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Understanding the Significance of the Western Wall Prayer Request

Many people see Jerusalem as the holiest place in the world. Nestled between the Dead Sea and the Mediterranean Sea, the city of Jerusalem is home to many places sacred to the Jewish religion.

Among these sites, the Western Wall, also known as the Wailing Wall, is steeped in history. This sacred wall is a spot where millions of people go to pray and connect with their faith each day. If you visit the Western Wall, you’ll notice thousands of slips of paper stuffed in the cracks. 

Have you ever wondered why people fill the crevices of this wall with these written prayers? We’ll break down the history of why people make Western Wall prayer request visits and why you should add this stop on your next trip to Jerusalem. 

The Western Wall: A History

The Western Wall marks one of the holiest spots you can visit. The reason for its millions of visitors comes from thousands of years of rich history. 

The First Temple

The reason that the Western Wall is such a popular location for Jewish people to visit is because it is where many people think they can be closest to God. 

Before the Western Wall was constructed, the Jewish people worshiped at the First Temple. The temple, which stood on Mount Moriah, is the place many people consider where God created the world. Built by King Solomon around 1000 BCE, this temple lasted until 586 BCE. 

People consider the stone at this location sacred. It is the same stone used as a foundation for the Holy of Holies, which is the most sacred place in the entire temple. It is here that many Jewish people say God’s presence lives. 

Sadly, this first temple didn’t survive. Babylonians destroyed this temple in battle. 

The Second Temple

One hundred years after the destruction of the First Temple, the Persians drove out the Babylonians and allowed the Jewish people to rebuild the temple. The Second Temple stood for hundreds of years as a sacred hub for worship. 

The Construction of the Western Wall 

The Western Wall isn’t part of the Second Temple. The wall that remains today is a portion of the retaining wall that went around the original Temple Mount platform. 

The construction of this wall came about under the order of King Herod the Great in the first century BCE. King Herod originally constructed this wall to increase the size of Jerusalem. His goal was to turn the mountain into a massive plateau.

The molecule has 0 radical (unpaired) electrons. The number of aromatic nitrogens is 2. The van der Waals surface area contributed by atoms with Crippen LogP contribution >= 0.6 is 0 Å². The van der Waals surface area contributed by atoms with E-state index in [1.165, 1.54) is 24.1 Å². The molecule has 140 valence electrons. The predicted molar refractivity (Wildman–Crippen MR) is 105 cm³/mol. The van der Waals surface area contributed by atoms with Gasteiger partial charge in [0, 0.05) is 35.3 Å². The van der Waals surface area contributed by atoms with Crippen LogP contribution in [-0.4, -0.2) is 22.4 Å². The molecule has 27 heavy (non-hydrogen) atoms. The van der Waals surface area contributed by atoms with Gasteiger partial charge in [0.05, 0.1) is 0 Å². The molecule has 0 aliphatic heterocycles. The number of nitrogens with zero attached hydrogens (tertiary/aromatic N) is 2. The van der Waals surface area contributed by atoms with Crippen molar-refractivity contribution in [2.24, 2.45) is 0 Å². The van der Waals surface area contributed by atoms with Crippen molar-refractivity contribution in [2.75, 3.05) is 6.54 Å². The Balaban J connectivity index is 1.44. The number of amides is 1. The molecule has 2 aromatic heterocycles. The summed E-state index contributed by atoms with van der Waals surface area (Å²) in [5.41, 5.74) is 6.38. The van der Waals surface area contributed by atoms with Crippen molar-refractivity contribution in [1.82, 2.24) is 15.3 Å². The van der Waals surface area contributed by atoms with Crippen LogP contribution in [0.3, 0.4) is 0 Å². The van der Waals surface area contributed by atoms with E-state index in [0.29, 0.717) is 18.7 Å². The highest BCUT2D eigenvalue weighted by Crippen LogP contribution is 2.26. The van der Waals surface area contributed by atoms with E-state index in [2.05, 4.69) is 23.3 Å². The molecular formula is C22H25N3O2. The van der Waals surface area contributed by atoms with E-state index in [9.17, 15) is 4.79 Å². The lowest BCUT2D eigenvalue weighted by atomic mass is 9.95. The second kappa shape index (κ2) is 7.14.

To achieve this goal, King Herod the Great had to flatten the top of Mount Moriah. The engineers working on this project had to cut bedrock and create large arches to hold up the new platform. 

A lot of dirt and earth was needed for this project. The best way to keep this fresh earth in place on the new platform was with giant retaining walls. The famous Western Wall is what remains of the western portion of one of these retaining walls. 

The large retaining walls surrounded the Second Temple before it was eventually destroyed. This Second Temple fell in 70 CE when the Romans demolished it during wartime.  

Dome of the Rock 

After the Second Temple was destroyed, it would be hundreds of more years before another temple was constructed. Abd al-Malik eventually built the Dome of the Rock.

Most people agree that the Dome of the Rock is in the same spot as the original Jewish temple. This structure remains in Jerusalem today. 

Western Wall Tunnels 

In the late 1960s, archeologists excavated the wall for the first time. It was then that they discovered the wall was bigger than they once thought. They found more areas of this famous wall and also underground Western Wall tunnels. 

The famous part of the Western Wall only shows a small portion of the whole Western Wall. The full Western Wall is almost 500 meters long!

You can find much of the total length underground. This is because the modern-day street level is several meters higher than where you would find ancient street levels. 

If you want to see these underground tunnels, you can book a tour to view them. You’ll be able to see some of the largest stones in the Western Wall underground here. These stones are so large they weigh hundreds of tons. 

Western Wall Facts 

The Western Wall is just under 500 meters long. Its total length is 488 meters. 

Historically, the Western Wall stood at 60 meters high. The highest remaining part of the wall stands at 40 meters high. This includes part of the wall which remains underground.